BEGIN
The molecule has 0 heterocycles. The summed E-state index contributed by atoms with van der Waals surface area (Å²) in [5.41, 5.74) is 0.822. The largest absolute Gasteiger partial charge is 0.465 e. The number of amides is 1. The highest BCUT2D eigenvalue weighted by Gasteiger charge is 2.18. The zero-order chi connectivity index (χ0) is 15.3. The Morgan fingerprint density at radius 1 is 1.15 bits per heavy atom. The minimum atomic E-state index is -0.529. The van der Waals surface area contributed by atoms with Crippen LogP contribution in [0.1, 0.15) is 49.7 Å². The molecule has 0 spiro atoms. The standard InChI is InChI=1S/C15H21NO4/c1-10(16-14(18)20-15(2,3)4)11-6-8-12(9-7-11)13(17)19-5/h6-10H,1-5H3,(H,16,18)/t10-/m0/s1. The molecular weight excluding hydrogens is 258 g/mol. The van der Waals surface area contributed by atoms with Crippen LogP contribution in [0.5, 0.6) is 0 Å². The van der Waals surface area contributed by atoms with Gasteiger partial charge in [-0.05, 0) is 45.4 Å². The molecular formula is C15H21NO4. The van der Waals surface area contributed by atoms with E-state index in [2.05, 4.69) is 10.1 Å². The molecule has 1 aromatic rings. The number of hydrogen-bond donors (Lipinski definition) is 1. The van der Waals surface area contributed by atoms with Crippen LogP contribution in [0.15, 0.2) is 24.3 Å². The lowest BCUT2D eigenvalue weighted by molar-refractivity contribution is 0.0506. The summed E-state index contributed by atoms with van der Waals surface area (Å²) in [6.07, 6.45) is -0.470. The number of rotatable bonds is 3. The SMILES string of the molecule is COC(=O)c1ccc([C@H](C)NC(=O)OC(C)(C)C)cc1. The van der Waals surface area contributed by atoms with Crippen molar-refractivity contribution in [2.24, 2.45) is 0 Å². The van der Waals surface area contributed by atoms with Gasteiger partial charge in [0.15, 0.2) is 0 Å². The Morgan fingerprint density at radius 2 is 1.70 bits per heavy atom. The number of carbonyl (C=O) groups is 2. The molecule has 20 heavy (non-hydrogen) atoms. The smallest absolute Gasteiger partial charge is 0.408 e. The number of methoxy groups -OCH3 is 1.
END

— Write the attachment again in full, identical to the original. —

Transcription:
The molecule has 0 heterocycles. The summed E-state index contributed by atoms with van der Waals surface area (Å²) in [5.41, 5.74) is 0.822. The largest absolute Gasteiger partial charge is 0.465 e. The number of amides is 1. The highest BCUT2D eigenvalue weighted by Gasteiger charge is 2.18. The zero-order chi connectivity index (χ0) is 15.3. The Morgan fingerprint density at radius 1 is 1.15 bits per heavy atom. The minimum atomic E-state index is -0.529. The van der Waals surface area contributed by atoms with Crippen LogP contribution in [0.1, 0.15) is 49.7 Å². The molecule has 0 spiro atoms. The standard InChI is InChI=1S/C15H21NO4/c1-10(16-14(18)20-15(2,3)4)11-6-8-12(9-7-11)13(17)19-5/h6-10H,1-5H3,(H,16,18)/t10-/m0/s1. The molecular weight excluding hydrogens is 258 g/mol. The van der Waals surface area contributed by atoms with Crippen LogP contribution in [0.5, 0.6) is 0 Å². The van der Waals surface area contributed by atoms with Gasteiger partial charge in [-0.05, 0) is 45.4 Å². The molecular formula is C15H21NO4. The van der Waals surface area contributed by atoms with E-state index in [2.05, 4.69) is 10.1 Å². The molecule has 1 aromatic rings. The number of hydrogen-bond donors (Lipinski definition) is 1. The van der Waals surface area contributed by atoms with Crippen LogP contribution in [0.15, 0.2) is 24.3 Å². The lowest BCUT2D eigenvalue weighted by molar-refractivity contribution is 0.0506. The summed E-state index contributed by atoms with van der Waals surface area (Å²) in [6.07, 6.45) is -0.470. The number of rotatable bonds is 3. The SMILES string of the molecule is COC(=O)c1ccc([C@H](C)NC(=O)OC(C)(C)C)cc1. The van der Waals surface area contributed by atoms with Crippen molar-refractivity contribution in [2.24, 2.45) is 0 Å². The van der Waals surface area contributed by atoms with Gasteiger partial charge in [0.15, 0.2) is 0 Å². The Morgan fingerprint density at radius 2 is 1.70 bits per heavy atom. The number of carbonyl (C=O) groups is 2. The molecule has 20 heavy (non-hydrogen) atoms. The smallest absolute Gasteiger partial charge is 0.408 e. The number of methoxy groups -OCH3 is 1.